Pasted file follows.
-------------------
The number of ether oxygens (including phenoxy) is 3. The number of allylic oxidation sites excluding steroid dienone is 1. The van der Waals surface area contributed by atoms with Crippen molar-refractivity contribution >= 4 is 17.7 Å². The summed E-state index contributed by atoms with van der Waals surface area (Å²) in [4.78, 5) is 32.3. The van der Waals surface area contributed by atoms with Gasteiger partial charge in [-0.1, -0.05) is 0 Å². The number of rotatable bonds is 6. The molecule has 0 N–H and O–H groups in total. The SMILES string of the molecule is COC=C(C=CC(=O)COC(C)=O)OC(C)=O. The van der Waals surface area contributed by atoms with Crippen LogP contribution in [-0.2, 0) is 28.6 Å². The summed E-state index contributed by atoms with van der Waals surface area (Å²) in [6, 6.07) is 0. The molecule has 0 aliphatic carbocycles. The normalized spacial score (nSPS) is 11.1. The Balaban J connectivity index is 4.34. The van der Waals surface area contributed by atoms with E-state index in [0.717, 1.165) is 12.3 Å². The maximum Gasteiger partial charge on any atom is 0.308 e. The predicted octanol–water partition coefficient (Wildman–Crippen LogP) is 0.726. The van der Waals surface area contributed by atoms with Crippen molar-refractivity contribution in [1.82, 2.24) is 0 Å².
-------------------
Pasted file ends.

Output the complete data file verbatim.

The number of ether oxygens (including phenoxy) is 3. The number of allylic oxidation sites excluding steroid dienone is 1. The van der Waals surface area contributed by atoms with Crippen molar-refractivity contribution >= 4 is 17.7 Å². The summed E-state index contributed by atoms with van der Waals surface area (Å²) in [4.78, 5) is 32.3. The van der Waals surface area contributed by atoms with Gasteiger partial charge in [-0.1, -0.05) is 0 Å². The number of rotatable bonds is 6. The molecule has 0 N–H and O–H groups in total. The SMILES string of the molecule is COC=C(C=CC(=O)COC(C)=O)OC(C)=O. The van der Waals surface area contributed by atoms with Crippen LogP contribution in [-0.2, 0) is 28.6 Å². The summed E-state index contributed by atoms with van der Waals surface area (Å²) in [6, 6.07) is 0. The molecule has 0 aliphatic carbocycles. The normalized spacial score (nSPS) is 11.1. The Balaban J connectivity index is 4.34. The van der Waals surface area contributed by atoms with E-state index in [0.717, 1.165) is 12.3 Å². The maximum Gasteiger partial charge on any atom is 0.308 e. The predicted octanol–water partition coefficient (Wildman–Crippen LogP) is 0.726. The van der Waals surface area contributed by atoms with Crippen molar-refractivity contribution in [1.82, 2.24) is 0 Å².